Sunday, February 27, 2011

Let's Throw Some Pots-in the Garden

My friend, Barabara, and I make pottery together every now and then.  She is the pottress (the clay kind) and I sculpt and paint and decorate.  She said that if I ever learned how to "throw" clay, then I would no longer need her-so I never learned!  North Carolina is home to Seagrove, a community of potters, and pottresses, and clay dug right out of the ground.

North Carolina is also home to another sort of clay that many of us curse.  Red clay.  Yes, I believe that you could sculpt with it, but I don't like it in my gardens, which is, of course, right where it is.  I have lived in NC all of my life and been lucky to have never encountered this boot sucking, ankle wrenching stuff on any of the properties where I lived.  Well, now I have plenty of it.  In the garden, in the pastures and in the flower beds.

I moved to this particular farm in July 2010.  For the last several years, chemical fertilizers and herbicides have been used on the farm.  The pastures were over grazed and no lime has been spread.  The results?  Lots of broom sedge in the pastures, sparse grass (dirt showing), hard clay with no organic matter, and not an earthworm in sight.

A pretty picture except for the broom sedge
The first mistake-I decided to let some new baby pigs root around the garden.  They were small and I was afraid that they would scoot under my electric fence (and into the neighbor's perfectly manicured lawn=disaster).   So I fenced them onto the garden and moved them once a week. 

These little piggies happily tilled up the garden, eating grubs, grass and roots and fertilizing along the way.  So far so good. 

Second Mistake-The damage came when I moved the pigs to a new area.  I used to throw corn on the turned over the dug up pig piles and the chickens would scratch and smooth it all out again.  Works great with fine, friable mountain soil.  The baby ducks and fat Cornish Rock chickens trampled over the newly turned clay with their big, flat feet and soon made a impenetrable hard pack out of every area the pigs had turned over.   Lesson learned, keep foot traffic, mine and theirs, off of the red clay as much as possible.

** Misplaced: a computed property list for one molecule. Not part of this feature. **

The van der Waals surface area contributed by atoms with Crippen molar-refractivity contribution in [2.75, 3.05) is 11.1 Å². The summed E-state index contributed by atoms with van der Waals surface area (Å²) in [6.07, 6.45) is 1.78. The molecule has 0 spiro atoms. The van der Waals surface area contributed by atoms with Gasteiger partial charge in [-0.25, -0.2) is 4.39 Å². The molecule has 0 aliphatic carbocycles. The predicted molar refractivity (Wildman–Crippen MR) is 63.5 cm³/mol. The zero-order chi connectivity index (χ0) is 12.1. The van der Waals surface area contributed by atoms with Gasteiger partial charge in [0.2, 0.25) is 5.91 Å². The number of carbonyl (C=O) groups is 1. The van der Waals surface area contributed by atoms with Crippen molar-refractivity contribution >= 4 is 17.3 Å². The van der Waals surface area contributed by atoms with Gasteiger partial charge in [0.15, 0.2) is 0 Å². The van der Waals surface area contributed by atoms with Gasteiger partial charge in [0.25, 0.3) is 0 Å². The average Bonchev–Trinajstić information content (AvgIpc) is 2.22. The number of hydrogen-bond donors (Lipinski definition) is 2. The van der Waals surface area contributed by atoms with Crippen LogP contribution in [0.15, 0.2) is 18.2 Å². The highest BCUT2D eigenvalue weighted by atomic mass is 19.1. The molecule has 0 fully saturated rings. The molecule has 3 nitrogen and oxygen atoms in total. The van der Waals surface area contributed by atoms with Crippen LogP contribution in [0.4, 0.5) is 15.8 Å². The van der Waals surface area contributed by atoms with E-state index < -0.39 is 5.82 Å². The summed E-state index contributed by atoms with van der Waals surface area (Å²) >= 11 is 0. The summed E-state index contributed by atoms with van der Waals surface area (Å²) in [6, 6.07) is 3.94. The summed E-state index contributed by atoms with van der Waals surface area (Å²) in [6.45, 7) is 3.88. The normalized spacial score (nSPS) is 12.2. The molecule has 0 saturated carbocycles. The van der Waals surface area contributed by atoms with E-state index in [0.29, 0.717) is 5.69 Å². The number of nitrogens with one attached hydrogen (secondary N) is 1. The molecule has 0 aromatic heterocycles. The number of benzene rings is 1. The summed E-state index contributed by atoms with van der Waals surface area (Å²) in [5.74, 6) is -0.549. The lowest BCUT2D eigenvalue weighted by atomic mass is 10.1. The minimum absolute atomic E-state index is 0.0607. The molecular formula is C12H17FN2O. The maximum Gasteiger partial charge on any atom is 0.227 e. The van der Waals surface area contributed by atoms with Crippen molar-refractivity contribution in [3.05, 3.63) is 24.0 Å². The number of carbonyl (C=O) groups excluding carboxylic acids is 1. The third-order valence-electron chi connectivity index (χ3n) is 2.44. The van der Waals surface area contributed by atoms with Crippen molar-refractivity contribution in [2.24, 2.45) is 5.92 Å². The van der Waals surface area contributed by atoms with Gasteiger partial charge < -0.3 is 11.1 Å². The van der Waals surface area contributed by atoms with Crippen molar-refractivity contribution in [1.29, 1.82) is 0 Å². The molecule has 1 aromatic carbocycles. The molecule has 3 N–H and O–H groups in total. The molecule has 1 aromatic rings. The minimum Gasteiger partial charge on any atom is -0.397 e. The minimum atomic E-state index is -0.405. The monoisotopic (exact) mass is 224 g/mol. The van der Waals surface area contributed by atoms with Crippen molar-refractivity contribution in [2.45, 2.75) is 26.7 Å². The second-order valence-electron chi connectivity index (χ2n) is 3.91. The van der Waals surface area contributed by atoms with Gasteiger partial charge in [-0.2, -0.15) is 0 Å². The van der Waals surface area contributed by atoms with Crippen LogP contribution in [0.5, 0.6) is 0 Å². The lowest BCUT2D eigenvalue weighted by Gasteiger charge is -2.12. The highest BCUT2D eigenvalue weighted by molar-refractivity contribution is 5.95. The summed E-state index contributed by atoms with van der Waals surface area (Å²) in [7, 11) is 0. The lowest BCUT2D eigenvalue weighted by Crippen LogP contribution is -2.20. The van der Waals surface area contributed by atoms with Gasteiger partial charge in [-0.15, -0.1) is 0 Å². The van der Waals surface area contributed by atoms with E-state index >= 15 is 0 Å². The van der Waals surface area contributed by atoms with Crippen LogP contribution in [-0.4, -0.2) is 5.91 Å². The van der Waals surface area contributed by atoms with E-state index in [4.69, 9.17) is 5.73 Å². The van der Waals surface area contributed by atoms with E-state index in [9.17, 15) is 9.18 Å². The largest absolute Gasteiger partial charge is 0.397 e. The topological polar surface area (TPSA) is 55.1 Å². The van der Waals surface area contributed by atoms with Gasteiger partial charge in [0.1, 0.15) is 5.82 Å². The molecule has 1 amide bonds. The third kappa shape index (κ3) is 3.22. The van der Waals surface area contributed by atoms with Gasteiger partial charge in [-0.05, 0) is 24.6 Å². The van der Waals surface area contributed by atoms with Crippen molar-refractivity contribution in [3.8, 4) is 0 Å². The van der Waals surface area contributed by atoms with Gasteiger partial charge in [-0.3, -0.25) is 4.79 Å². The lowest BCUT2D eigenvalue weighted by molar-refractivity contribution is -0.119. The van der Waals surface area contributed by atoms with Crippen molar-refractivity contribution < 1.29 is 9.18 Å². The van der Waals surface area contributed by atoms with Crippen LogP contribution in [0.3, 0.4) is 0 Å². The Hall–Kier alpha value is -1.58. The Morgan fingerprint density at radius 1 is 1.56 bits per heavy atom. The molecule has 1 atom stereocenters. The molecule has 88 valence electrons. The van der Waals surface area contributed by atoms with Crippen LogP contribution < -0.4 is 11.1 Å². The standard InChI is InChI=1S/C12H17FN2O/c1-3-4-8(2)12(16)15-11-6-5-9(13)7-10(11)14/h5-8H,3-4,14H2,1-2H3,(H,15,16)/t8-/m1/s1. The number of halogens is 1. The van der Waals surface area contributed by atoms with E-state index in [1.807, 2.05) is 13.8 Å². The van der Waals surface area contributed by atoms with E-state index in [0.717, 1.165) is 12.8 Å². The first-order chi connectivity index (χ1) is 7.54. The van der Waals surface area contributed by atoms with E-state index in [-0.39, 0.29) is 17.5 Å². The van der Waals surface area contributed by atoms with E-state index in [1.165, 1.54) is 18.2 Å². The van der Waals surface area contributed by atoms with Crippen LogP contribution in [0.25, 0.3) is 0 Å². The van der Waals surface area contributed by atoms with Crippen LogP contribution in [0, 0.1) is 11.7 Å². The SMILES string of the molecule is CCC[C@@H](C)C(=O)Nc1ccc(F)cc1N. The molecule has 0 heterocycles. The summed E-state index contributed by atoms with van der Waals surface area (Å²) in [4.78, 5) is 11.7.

The Solution (I hope)- The pigs are coming off and the chickens are coming out.  The chickens are fenced on some grassy areas ( no soil showing) that I will plant later in corn, pumpkins, beans and tomatoes.  I plan to till these areas as little as possible and to plant a "smother crop" of Dutch White Clover.  A smother crop is achieved by heavily over seeding  an area with a crop, in this case , the clover.

The clover will accomplish several objectives.  First, it will protect the soil where I walk through the rows of vegetables from becoming too compacted.  Second,  it should smother out most of the grasses and weeds and the area should not have to be mown very often (Dutch White Clover is not very tall).  Third, and best, clover is a legume and legumes add large amounts of all natural nitrogen and organic matter to the soil-which is what this soil desperately needs.

Turning abused land back into productive land takes time and patience.  It takes a lot less time to deplete a piece of land then it does to repair it.  I will keep adding updates and photos of the pastures and gardens as they progress.  Now to get those pigs moved....


  1. Those pigs are so cute! Look like they are asking "WHAT?" LOL Good Morning, Mal

  2. Pigs are pretty funny. I let them out to run around and they "bark" like dogs in their excitement and do "crack" pig around the yard! Have to get it on video one day!